Back in the days when political leaders actually read books, US President Barack Obama established a tradition of sharing his favourite titles. And while he might no longer hold office, the man still pursues his reading habit with admirable consistency and passion. That brings us to Obama’s Facebook post from back in August, in which he shared his summer reading list. As usual, the list consists of books that are as engaging as they are relevant, and rife with a variety of social, political and economic themes.
Kicking off the Obama summer reading list is Education by Tara Westover. This “remarkable” memoir comes to us from a young woman who grew up among radical survivalist Mormons in the mountains of Idaho, and didn’t step foot in a classroom until the age of 17. Because Westover’s decision to pursue an education only came to fruition after she abandoned her abusive family, she subsequently experienced harrowing emotional conflict. As the book itself goes to show, however, Westover made the right decision in the long run, even if she does retain a degree of “great understanding and love for the world she left behind”, according to Obama.
Next up is Warlight, a novel by Canada’s Michael Ondaatje, author of The English Patient. Interweaving mystery and drama, the book takes place in London directly after WWII, and centers on a pair of siblings, Nathaniel and Rachel. After their parents move to Singapore, the brother and sister stay behind, falling under the care of The Moth, an enigmatic figure who might very well be a criminal. Obama describes the novel as a “meditation on the lingering effects of war on family”.
With the recent passing of writer Sir V. S. Naipaul fresh on his mind, Obama revisited A House for Mr Biswas, the author’s “first great novel about growing up in Trinidad and the challenge of post-colonial identity”. Published in 1961, the book is credited with launching Naipaul’s career on the worldwide stage. The author would ultimately publish a slew of acclaimed classics–and accordingly win a range of awards–before snagging the Nobel Prize in Literature in 2001.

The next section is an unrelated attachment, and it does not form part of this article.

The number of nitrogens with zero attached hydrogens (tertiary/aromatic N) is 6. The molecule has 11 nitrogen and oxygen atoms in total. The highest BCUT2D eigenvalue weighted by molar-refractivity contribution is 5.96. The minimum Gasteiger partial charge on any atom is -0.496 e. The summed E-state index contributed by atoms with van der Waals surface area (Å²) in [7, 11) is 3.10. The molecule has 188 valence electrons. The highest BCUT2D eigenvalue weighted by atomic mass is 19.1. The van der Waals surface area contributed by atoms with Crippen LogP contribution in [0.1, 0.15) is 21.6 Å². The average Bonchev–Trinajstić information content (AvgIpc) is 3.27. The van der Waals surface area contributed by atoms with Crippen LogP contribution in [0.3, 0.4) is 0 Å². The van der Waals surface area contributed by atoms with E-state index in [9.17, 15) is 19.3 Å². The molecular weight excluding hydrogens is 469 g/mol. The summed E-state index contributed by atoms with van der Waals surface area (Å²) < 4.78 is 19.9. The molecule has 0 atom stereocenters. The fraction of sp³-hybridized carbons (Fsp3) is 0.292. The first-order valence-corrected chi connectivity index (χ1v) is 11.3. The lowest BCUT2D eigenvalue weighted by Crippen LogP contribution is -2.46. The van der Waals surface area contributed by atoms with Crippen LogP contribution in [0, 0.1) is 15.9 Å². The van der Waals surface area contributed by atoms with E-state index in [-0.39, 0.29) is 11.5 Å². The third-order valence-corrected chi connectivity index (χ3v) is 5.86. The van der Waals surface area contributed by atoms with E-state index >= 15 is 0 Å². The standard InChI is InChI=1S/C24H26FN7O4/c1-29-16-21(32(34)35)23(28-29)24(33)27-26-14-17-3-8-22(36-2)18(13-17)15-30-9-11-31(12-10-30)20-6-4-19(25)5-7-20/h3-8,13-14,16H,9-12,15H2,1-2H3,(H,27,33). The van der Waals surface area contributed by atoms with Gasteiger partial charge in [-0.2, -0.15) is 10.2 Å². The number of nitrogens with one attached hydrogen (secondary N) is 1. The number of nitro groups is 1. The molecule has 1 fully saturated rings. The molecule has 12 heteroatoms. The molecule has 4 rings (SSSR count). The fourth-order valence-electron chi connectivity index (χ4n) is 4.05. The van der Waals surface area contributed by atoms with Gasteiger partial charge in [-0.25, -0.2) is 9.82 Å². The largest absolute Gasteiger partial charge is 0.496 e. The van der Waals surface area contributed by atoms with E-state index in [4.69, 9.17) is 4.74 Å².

Obama’s next recommendation, An American Marriage by Tayari Jones, follows newlyweds Celestial and Roy as they pursue the American dream in the New South. However, the young couple’s plans are abruptly dismantled when Roy is falsely imprisoned for a crime he didn’t commit. With her husband behind bars, Celestial loses her grip on the relationship, and seeks comfort in the arms of another man. As one might imagine, it all goes down against the backdrop of a corrupt justice system. In addition to being favourited by Obama, the novel was an Oprah’s Book Club Selection.
The last title to appear on Obama’s summer reading list was Factfulness, by “outstanding international public health expert” Hans Rosling. In Obama’s opinion, the book provides an optimistic forecast in terms of how human beings from different walks of life can communicate with one another moving forward, working “off facts rather than our inherent biases”. To call the subject matter timely would be an understatement. This is 2018, after all.
During my presidency, I started a tradition of sharing my reading lists and playlists. It was a nice way to reflect on…
As always, Obama’s latest reading list covers a range of prescient themes and topics, making it clear that the former US President likes to keep his fingers on as many societal pulses as possible. It’s then no surprise that each book offers a window into another world, such as that of Mormon survivalists, post-war Londoners, or falsely accused African-Americans.
As per tradition, Obama will likely return at the end of the year with his complete list of favourite books and songs from 2018. Until then, you have plenty of recommendations to keep you busy.